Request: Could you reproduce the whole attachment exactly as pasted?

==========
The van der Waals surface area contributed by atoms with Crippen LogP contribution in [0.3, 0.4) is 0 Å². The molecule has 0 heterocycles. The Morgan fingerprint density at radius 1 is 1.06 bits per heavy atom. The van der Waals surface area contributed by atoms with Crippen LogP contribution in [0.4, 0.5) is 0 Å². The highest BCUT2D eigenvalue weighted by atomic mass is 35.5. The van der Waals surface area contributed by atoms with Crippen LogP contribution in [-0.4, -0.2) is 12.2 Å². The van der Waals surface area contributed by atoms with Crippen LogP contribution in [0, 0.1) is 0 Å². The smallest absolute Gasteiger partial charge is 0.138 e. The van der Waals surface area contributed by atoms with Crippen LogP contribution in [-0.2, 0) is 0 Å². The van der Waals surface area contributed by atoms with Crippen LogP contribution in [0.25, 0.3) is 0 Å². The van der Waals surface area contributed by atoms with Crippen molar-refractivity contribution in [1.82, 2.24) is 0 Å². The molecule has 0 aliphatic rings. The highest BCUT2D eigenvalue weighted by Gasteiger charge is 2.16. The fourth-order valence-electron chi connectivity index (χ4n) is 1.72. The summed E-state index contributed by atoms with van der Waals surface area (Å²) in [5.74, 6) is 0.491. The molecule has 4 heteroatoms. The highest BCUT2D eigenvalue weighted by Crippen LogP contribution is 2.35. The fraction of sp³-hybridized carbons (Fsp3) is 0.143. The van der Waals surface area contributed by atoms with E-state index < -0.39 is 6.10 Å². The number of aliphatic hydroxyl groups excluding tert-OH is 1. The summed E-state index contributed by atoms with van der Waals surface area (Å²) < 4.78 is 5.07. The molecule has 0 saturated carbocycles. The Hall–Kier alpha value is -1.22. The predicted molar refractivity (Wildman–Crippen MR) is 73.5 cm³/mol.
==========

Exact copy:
The van der Waals surface area contributed by atoms with Crippen LogP contribution in [0.3, 0.4) is 0 Å². The molecule has 0 heterocycles. The Morgan fingerprint density at radius 1 is 1.06 bits per heavy atom. The van der Waals surface area contributed by atoms with Crippen LogP contribution in [0.4, 0.5) is 0 Å². The highest BCUT2D eigenvalue weighted by atomic mass is 35.5. The van der Waals surface area contributed by atoms with Crippen LogP contribution in [-0.4, -0.2) is 12.2 Å². The van der Waals surface area contributed by atoms with Crippen LogP contribution in [0, 0.1) is 0 Å². The smallest absolute Gasteiger partial charge is 0.138 e. The van der Waals surface area contributed by atoms with Crippen LogP contribution in [-0.2, 0) is 0 Å². The van der Waals surface area contributed by atoms with Crippen LogP contribution in [0.25, 0.3) is 0 Å². The van der Waals surface area contributed by atoms with Crippen molar-refractivity contribution in [1.82, 2.24) is 0 Å². The molecule has 0 aliphatic rings. The highest BCUT2D eigenvalue weighted by Gasteiger charge is 2.16. The fourth-order valence-electron chi connectivity index (χ4n) is 1.72. The summed E-state index contributed by atoms with van der Waals surface area (Å²) in [5.74, 6) is 0.491. The molecule has 4 heteroatoms. The highest BCUT2D eigenvalue weighted by Crippen LogP contribution is 2.35. The fraction of sp³-hybridized carbons (Fsp3) is 0.143. The van der Waals surface area contributed by atoms with E-state index < -0.39 is 6.10 Å². The number of aliphatic hydroxyl groups excluding tert-OH is 1. The summed E-state index contributed by atoms with van der Waals surface area (Å²) < 4.78 is 5.07. The molecule has 0 saturated carbocycles. The Hall–Kier alpha value is -1.22. The predicted molar refractivity (Wildman–Crippen MR) is 73.5 cm³/mol.